Jennifer Meinen ’03, an E&CS alumna and employee of St. Jude Medical Inc., a global medical device firm in Austin, Texas, contacted Jennifer Fazio in the college’s career services office, seeking candidates for an internship with the company. Thanks to Caporizzo’s relevant education and clear career goals, Meinen recommended him for an internship with St. Jude Medical, which was acquired by Abbott Laboratories in January. “It was a quick referral from an SU alumna—someone I had never met—that got me the internship,” says Caporizzo, a native of Horsham, Pennsylvania. After an intensive interview process, which included shadowing company employees in a hospital surgical setting to gauge his comfort level with the experience, Caporizzo was accepted as an intern. “St. Jude didn’t recruit at Syracuse. They typically accepted candidates from a list of only three or four schools for this program,” he says. “Getting my name in the recruiting pool, thanks to Jennifer Meinen, meant a lot to me. I feel confident in saying I would not be with St. Jude if it weren’t for her and Jennifer Fazio.”

Now in the second year of a paid three-year internship as an electrophysiology technical service associate, Caporizzo works in the company’s atrial fibrillation (AF) and cardiac rhythm management (CRM) divisions. In the CRM division, he performs patient checks in hospitals and cardiac clinics for implantable cardioverter defibrillators, cardiac resynchronization therapy devices, and pacemakers. He also assists in surgical procedures, programming the devices to ensure they are properly calibrated for each patient’s medical needs. His AF division responsibilities include assisting with catheter-based ablation procedures. Caporizzo credits his Syracuse University education with preparing him for the internship and a career in the bioengineering field. “The most important things I learned in the classroom that help with my job were the work ethic and study habits,” he says. “There’s a lot of studying involved with the internship, so the skills I gained in college have helped greatly in the transition.”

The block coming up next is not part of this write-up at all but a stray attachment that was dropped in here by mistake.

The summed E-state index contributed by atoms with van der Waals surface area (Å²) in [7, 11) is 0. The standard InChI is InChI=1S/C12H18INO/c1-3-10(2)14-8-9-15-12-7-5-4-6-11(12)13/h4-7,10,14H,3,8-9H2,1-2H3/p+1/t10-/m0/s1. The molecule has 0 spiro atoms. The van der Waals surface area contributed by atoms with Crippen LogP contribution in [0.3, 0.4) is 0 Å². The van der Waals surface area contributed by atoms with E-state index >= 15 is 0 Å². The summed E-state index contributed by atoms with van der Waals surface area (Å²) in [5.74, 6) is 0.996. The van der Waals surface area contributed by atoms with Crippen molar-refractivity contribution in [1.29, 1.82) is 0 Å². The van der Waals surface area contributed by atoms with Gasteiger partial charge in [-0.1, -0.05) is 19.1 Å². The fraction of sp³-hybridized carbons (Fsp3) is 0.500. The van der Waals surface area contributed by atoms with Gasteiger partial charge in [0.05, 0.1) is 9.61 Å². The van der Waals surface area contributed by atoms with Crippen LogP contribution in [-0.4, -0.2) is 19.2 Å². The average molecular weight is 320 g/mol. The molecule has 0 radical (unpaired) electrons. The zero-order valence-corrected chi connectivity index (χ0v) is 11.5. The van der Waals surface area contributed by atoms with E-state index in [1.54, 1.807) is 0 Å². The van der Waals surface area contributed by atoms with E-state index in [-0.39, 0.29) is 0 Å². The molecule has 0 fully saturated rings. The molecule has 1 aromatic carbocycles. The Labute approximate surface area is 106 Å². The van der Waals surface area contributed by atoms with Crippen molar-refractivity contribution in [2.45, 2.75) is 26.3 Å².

Caporizzo maintains ties to the SU alumni network and is open to trying to make connections for any student interested in the bioengineering field. “Abbott recruits heavily at only a few schools, but will take recommendations from employees,” he says. “I would consider helping students who want to pursue an internship with the company.” 

His advice to students looking to take the internship path to a first job is to do a lot of research before applying. “The more you know about the job, the more comfortable you’ll feel during an interview,” he says. “Don’t be afraid to be specific about what you’re looking for. There are opportunities in every industry and you will find them.” «